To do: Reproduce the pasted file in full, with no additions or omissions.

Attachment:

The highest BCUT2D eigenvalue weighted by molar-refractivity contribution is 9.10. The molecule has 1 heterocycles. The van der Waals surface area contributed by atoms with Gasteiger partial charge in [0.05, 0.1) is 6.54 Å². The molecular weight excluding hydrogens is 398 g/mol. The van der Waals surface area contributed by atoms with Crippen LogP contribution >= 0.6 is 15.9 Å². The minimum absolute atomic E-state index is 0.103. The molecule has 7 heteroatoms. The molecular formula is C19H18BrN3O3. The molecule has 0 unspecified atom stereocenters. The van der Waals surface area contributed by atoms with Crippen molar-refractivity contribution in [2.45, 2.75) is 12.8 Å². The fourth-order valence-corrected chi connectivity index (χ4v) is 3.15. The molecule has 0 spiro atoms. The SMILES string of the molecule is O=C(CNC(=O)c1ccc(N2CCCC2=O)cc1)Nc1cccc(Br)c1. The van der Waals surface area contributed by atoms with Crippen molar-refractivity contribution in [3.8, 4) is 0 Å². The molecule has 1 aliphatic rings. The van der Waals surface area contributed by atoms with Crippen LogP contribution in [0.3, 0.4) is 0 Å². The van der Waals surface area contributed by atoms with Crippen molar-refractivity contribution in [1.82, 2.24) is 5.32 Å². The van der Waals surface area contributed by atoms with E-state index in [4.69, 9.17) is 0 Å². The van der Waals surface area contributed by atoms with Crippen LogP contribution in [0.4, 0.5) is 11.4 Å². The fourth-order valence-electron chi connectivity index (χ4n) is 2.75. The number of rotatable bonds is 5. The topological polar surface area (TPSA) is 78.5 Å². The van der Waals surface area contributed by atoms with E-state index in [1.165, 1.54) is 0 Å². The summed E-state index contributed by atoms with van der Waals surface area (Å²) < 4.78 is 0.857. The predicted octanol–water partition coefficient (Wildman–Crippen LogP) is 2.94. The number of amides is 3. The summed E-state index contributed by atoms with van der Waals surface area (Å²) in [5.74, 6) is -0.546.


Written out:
The highest BCUT2D eigenvalue weighted by molar-refractivity contribution is 9.10. The molecule has 1 heterocycles. The van der Waals surface area contributed by atoms with Gasteiger partial charge in [0.05, 0.1) is 6.54 Å². The molecular weight excluding hydrogens is 398 g/mol. The van der Waals surface area contributed by atoms with Crippen LogP contribution >= 0.6 is 15.9 Å². The minimum absolute atomic E-state index is 0.103. The molecule has 7 heteroatoms. The molecular formula is C19H18BrN3O3. The molecule has 0 unspecified atom stereocenters. The van der Waals surface area contributed by atoms with Crippen molar-refractivity contribution in [2.45, 2.75) is 12.8 Å². The fourth-order valence-corrected chi connectivity index (χ4v) is 3.15. The molecule has 0 spiro atoms. The SMILES string of the molecule is O=C(CNC(=O)c1ccc(N2CCCC2=O)cc1)Nc1cccc(Br)c1. The van der Waals surface area contributed by atoms with Crippen molar-refractivity contribution in [3.8, 4) is 0 Å². The molecule has 1 aliphatic rings. The van der Waals surface area contributed by atoms with Crippen LogP contribution in [0.3, 0.4) is 0 Å². The van der Waals surface area contributed by atoms with Crippen molar-refractivity contribution in [1.82, 2.24) is 5.32 Å². The van der Waals surface area contributed by atoms with E-state index in [4.69, 9.17) is 0 Å². The van der Waals surface area contributed by atoms with Crippen LogP contribution in [0.4, 0.5) is 11.4 Å². The fourth-order valence-electron chi connectivity index (χ4n) is 2.75. The number of rotatable bonds is 5. The topological polar surface area (TPSA) is 78.5 Å². The van der Waals surface area contributed by atoms with E-state index in [1.165, 1.54) is 0 Å². The summed E-state index contributed by atoms with van der Waals surface area (Å²) < 4.78 is 0.857. The predicted octanol–water partition coefficient (Wildman–Crippen LogP) is 2.94. The number of amides is 3. The summed E-state index contributed by atoms with van der Waals surface area (Å²) in [5.74, 6) is -0.546.